As I write this, I am sitting in an airport, waiting for my flight out of Dallas to go see friends in Colorado. Yes, I am without the kids. And yes, I am doing an internal happy dance right now. I'm so excited to see my friends my and am anticipating a fabulous few days.
However, the part of the trip that I was to talk about now is NOW…waiting in the airport. This is actually the leg of the vacation that I was anticipating the most: the time, by myself, in the airport and on the plane.
In the four hours since I kissed my gorgeous kids and husband goodbye, I have come up with concepts for 47 blog entries, planned my entire summer, and finished “The Outliers” by Malcolm Gladwell – the incredible book that’s been sitting by my bedside table for months.
And I’m only halfway to Colorado.
Why has this time that so many other people dread become such a goldmine of productivity and creativity for me? Because I knew it would be, and I was prepared for it.
The realization came in my mid-20’s that I was at my creative best when I was stuck somewhere I didn’t really want to be, by myself, for a relatively long period of time. Boring and unnecessary lectures, doctor’s waiting rooms, airport terminals.
With a single thought, I erased a huge chunk of my life that I had previously defined as “down time” and replaced it with hyper-productivity.
So, now that I’m in the airport typing away, I have to ask myself, “Why can’t I get this much done in the hours after the kids are in bed?” I’ve decided the answer has to do with control. Right now, I am not completely in control of my situation or surroundings, so I have to turn off that part of my brain. As it turns out, that part of my brain, the part that scans every inch of my “domain” at home in order to mentally print off my exhaustive “to do” list…that part hinders my creativity.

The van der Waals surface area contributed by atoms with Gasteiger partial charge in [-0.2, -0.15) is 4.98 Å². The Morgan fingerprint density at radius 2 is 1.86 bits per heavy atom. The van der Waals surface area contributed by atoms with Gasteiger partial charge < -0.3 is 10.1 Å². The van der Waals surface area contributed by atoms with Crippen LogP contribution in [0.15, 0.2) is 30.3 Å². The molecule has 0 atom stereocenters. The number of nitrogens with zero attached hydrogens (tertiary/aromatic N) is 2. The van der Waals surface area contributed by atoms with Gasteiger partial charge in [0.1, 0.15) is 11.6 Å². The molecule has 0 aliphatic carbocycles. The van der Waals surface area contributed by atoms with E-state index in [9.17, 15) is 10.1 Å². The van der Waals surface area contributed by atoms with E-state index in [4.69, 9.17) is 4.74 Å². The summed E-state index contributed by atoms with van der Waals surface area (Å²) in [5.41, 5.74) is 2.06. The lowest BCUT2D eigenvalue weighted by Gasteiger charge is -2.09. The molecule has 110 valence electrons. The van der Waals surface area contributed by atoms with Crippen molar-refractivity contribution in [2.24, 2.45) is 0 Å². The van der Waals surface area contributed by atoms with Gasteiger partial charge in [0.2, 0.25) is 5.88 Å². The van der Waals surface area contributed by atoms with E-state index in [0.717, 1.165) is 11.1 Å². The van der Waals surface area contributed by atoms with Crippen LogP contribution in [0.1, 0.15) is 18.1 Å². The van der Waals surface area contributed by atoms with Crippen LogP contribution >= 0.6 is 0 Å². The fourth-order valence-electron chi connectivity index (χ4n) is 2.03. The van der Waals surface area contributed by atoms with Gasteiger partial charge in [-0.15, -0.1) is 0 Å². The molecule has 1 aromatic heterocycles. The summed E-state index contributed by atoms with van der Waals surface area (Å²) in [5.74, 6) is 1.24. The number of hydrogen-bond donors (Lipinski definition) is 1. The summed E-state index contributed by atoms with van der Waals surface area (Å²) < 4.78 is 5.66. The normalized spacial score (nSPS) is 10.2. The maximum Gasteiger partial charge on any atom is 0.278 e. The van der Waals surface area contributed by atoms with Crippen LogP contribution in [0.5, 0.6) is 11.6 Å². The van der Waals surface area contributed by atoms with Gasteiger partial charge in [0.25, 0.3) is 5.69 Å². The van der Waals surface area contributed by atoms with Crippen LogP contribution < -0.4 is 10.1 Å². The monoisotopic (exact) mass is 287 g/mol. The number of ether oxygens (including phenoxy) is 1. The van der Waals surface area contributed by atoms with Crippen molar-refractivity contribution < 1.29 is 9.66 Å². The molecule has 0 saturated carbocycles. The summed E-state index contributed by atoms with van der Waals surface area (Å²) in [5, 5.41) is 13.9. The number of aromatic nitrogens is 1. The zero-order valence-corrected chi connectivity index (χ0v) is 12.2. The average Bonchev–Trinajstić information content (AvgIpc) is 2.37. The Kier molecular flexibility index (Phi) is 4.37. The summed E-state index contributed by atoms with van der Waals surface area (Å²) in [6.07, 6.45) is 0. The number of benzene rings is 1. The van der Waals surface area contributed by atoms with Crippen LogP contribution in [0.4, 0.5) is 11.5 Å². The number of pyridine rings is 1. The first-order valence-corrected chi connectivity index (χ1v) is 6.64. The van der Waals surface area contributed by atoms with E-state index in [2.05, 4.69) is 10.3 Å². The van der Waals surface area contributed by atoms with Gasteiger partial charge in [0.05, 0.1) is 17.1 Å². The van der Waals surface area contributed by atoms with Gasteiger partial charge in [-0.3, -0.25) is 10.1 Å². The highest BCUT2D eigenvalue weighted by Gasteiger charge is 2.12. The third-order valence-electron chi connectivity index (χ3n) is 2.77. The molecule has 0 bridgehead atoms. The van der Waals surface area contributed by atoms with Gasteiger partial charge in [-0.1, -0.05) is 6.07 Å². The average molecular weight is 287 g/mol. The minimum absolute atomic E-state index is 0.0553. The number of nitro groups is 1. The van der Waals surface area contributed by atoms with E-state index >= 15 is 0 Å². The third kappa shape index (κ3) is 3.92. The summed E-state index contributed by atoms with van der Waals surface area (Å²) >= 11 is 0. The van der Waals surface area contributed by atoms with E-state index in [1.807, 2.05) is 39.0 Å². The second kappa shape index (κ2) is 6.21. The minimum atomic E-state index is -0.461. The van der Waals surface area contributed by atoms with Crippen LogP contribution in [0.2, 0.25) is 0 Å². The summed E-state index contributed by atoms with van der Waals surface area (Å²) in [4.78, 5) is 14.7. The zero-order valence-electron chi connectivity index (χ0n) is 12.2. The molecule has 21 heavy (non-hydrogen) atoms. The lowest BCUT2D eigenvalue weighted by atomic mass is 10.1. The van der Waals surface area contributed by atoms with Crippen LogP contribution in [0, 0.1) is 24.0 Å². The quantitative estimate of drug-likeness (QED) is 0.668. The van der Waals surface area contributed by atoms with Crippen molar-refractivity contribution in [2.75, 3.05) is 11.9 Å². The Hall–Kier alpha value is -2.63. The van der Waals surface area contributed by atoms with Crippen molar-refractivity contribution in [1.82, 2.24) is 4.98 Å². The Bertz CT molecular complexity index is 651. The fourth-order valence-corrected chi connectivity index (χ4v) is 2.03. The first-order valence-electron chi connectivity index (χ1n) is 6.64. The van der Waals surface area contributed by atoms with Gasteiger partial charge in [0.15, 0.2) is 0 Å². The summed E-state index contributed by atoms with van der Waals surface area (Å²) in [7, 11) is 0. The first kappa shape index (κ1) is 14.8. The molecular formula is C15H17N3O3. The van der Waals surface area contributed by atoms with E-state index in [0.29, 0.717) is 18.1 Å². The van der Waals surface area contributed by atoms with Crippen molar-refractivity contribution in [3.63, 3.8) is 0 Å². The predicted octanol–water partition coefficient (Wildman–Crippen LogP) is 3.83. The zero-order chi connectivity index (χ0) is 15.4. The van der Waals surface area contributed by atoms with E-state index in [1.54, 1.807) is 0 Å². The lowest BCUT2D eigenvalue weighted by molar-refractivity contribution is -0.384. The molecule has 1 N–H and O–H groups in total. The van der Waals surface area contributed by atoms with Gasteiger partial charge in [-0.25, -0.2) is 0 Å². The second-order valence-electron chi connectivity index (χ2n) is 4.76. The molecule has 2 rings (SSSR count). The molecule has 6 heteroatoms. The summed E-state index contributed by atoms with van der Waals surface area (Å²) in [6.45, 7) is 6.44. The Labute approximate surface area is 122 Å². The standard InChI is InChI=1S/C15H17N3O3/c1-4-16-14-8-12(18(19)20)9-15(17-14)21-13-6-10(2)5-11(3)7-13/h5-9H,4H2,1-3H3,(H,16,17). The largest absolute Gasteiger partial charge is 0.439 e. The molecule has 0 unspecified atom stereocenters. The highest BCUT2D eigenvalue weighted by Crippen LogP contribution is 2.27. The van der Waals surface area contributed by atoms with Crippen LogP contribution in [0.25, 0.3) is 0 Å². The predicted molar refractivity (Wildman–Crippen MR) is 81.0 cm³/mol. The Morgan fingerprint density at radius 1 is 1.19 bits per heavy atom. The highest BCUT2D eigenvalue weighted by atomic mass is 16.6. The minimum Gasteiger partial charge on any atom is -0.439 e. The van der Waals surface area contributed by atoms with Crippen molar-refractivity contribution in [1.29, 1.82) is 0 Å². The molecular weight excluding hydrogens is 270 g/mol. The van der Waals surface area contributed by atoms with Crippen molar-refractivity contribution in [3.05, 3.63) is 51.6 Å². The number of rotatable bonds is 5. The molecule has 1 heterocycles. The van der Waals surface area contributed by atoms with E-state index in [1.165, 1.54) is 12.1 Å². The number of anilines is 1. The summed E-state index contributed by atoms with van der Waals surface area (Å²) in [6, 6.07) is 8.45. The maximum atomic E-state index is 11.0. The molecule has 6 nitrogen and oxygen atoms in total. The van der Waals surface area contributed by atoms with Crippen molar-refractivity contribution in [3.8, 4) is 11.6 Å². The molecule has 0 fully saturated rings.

But the airport, and the doctor’s office, and the lecture hall are not my domain. And I don’t find them particularly interesting, so they don’t distract.
The key to making sure these moments happen is to be prepared to recognize and utilize them. Had I not had a pad and pen, this time would have been wasted. Had I purchased the indulgent vampire novel I was eying in the airport bookstore, this moment never would have happened. Ditto for the Texan microbrew that was calling my name at the bar.
Take a moment for yourself and find the “down time” in your life that could be reworked and rethought. It could be totally different from mine. Then prepare for it. Get excited about it.
Tomorrow, I will write about the other forms of down time in my life that empower me to other kinds of productivity, besides creative thinking.
And by the way, I wrote this entire post during the walk between Gate A11 and C31, sitting down to write between thoughts, all the while surrounded by people who look bored out of their minds.